Additionally, cortisol suppresses the immune system, preventing overreactions that could lead to inflammation and illness. It plays a crucial role in our sleep-wake cycles as well, regulating our circadian rhythm, and has potent anti-inflammatory effects. Therefore, cortisol affects nearly every part of the body and is essential for our survival.


Cortisol levels in the body follow a diurnal rhythm – they're highest in the morning and lowest around midnight. Normal levels are usually within the range of 6 - 23 mcg/dl in the morning and drop to 2.3 - 11.9 mcg/dl by the evening. However, these ranges can vary slightly depending on the lab that analyzes the test.

Several tests are available to measure cortisol levels, the most common of which are the blood cortisol test, urine cortisol test, and saliva cortisol test. The blood cortisol test involves taking a blood sample, usually from a vein in the arm. The urine cortisol test requires a 24-hour urine sample, while the saliva cortisol test involves collecting saliva at various points throughout the day to measure changes in cortisol levels. All these tests can provide valuable insights into whether your cortisol levels are within a healthy range.

Cortisol banner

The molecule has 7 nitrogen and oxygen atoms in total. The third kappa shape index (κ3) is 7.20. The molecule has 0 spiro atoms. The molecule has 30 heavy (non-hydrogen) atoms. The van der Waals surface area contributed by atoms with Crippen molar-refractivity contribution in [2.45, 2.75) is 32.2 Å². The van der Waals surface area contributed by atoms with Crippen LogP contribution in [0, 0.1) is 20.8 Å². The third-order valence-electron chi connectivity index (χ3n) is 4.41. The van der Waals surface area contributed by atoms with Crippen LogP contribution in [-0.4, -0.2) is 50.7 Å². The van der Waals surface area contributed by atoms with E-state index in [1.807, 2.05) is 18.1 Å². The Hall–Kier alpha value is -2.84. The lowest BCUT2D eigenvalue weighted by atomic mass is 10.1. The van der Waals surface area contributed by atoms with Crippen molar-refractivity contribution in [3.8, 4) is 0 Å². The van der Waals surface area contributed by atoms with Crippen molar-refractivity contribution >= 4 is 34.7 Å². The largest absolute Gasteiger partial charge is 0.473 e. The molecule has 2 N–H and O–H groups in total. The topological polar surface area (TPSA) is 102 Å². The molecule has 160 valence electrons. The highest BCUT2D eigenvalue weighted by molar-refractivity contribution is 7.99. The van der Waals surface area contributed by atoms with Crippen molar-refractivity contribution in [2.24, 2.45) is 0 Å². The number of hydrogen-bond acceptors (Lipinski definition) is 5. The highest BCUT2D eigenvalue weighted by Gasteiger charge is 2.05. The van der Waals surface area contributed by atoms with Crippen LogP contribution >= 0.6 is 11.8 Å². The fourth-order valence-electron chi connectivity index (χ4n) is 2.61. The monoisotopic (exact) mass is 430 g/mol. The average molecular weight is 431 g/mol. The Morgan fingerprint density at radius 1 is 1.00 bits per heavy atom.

Several factors can contribute to an increase in cortisol levels, such as:

  • Stress: This is the most common trigger for cortisol release. Whether the stress is acute, chronic, or traumatic, the body will release more cortisol to initiate the "fight or flight" response when it perceives a threat.
  • Certain Medications: Some medications can potentially contribute to high cortisol levels.
  • Physical Exertion: High levels of physical activity or exertion can also cause a surge in cortisol.
  • Health Conditions: Conditions like depression, anxiety, and physical injuries or trauma can trigger increased cortisol production.
  • Lifestyle Factors: Poor sleep, an unhealthy diet, and lack of exercise can disrupt the balance of cortisol in the body.


High cortisol levels, especially when sustained due to chronic stress, can cause a variety of physical and psychological symptoms such as:

  • Physical Symptoms
    • Rapid weight gain, occurring in the face, chest, and abdomen but often not in the arms and legs